To build a theme SWC file, you create a CSS file, and include
that file plus the graphical and programmatic assets in the SWC
file. To do this, you use the include-file option
of the compc utility.
A good starting point for creating a new theme is to customize
the default CSS files for the Spark and MX components. For Spark
components, customize the defaults.css file in the spark.swc file.
For MX components, customize the defaults.css file in the framework.swc
file. The following sections describe these steps in detail.
Creating a theme style sheet
A theme typically consists of a style sheet and any assets
that the style sheet uses. These assets can be graphic files or
programmatic skin classes. For the Spark theme, the assets are skin
classes that use a combination of MXML and FXG syntax to draw the
skin. For the Halo theme, the assets are typically ActionScript class
files that extend Halo skin classes.
To add MXML skins to a Spark theme file, you use a ClassReference statement
to specify the class name (not the file name) for each component.
You must also specify a namespace and the Spark skin class for that
component. The following is a typical CSS file that defines a small
The name you provide for the Embed keyword is
the same name that you use for the skin asset when compiling the
The CSS file can include any number of class selectors, as well
as type selectors. Style definitions for your theme do not have
to use skins. You can simply set style properties in the style sheet,
as the following example shows:
You compile a theme SWC file by using the include-file and include-classes options
of the component compiler. This is the same compiler that creates
component libraries and Runtime Shared Libraries (RSLs).
You invoke the component compiler either with the compc command
line utility or when creating a Library Project in Adobe Flash Builder.
You use the include-file option to add the CSS
file and graphics files to the theme SWC file. You use the include-classes option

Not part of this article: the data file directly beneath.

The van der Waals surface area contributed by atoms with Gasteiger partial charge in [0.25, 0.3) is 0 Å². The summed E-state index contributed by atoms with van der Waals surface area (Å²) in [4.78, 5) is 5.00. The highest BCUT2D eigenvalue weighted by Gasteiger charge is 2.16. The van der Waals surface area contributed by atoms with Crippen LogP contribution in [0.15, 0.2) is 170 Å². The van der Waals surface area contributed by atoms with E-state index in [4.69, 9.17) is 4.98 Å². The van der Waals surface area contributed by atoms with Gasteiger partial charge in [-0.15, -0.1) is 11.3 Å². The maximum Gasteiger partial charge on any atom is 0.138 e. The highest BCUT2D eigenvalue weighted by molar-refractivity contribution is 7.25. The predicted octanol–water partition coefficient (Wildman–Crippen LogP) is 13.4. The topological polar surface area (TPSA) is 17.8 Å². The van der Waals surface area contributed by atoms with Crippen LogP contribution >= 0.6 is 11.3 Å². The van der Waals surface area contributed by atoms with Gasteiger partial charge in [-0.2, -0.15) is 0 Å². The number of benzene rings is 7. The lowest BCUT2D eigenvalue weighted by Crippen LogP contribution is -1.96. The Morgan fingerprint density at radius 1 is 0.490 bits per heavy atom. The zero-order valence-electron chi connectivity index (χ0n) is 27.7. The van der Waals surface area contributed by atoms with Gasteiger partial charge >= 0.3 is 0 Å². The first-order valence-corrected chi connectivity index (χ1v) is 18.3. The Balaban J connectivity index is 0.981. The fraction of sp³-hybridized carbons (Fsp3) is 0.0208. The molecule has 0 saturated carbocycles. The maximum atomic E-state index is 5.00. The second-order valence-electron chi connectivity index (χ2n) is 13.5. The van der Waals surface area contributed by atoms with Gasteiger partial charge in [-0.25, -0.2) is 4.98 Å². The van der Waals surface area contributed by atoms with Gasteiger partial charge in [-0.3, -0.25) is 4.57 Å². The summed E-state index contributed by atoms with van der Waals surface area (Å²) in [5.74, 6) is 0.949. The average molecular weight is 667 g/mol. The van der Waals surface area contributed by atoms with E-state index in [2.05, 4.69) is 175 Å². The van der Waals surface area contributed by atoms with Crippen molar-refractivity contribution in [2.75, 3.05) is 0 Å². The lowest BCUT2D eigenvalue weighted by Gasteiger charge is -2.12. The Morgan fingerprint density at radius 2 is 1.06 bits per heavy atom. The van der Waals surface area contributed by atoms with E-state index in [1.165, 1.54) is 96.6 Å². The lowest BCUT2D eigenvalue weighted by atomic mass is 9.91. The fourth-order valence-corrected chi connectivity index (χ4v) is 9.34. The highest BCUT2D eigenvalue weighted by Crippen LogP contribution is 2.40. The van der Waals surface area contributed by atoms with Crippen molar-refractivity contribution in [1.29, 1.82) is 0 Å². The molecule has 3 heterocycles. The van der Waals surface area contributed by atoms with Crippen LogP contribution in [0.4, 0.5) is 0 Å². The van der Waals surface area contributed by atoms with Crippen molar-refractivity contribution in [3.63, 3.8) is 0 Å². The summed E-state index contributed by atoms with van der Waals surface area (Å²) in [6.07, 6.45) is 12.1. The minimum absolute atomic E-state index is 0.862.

to add programmatic skin classes to the theme SWC file.
Using the include-file option to compile theme SWC files
The include-file option
takes two arguments: a name and a path. The name is the name that
you use to refer to that asset as in the CSS file. The path is the
file system path to the asset. When using include-file,
you are not required to add the resources to the source path. The
following command line example includes the upIcon.jpg asset in
the theme SWC file:
also specify the CSS file as a resource to include in the theme
SWC file. You must include the .css extension when you provide the
name of the CSS file; otherwise, Flex does not recognize it as a
style sheet and does not apply it to your application.
use the component compiler to compile theme assets, such as a style
sheet and graphical skins, into a SWC file. The following example
compiles a theme by using the compc command-line compiler:
You cannot pass
a list of assets to the include-file option. Each
pair of arguments must be preceded by ‑include-file.
Most themes use many skin files and style sheets, which can be burdensome
to enter each time you compile. To simplify this, you can use the load-config option
to specify a file that contains configuration options, such as multiple include-file options.
For more information, see Using a configuration file to compile theme SWC files.
Using the include-classes option to compile theme SWC files
The include-classes option
takes a single argument: the name of the class to include in the
SWC file. You pass the class name and not the class filename (for example,
MyButtonSkin rather than MyButtonSkin.as). The class must be in
your source path when you compile the SWC file.
command-line example compiles a theme SWC file that includes the
CSS file and a single programmatic skin class, MyButtonSkin, which
is in the themes directory:
Using a configuration file to compile theme SWC files
Using a configuration file is generally more verbose than
passing options on the command line, but it can make the component
compiler options easier to read and maintain. For example, you could
replace a command line with the following entries in a configuration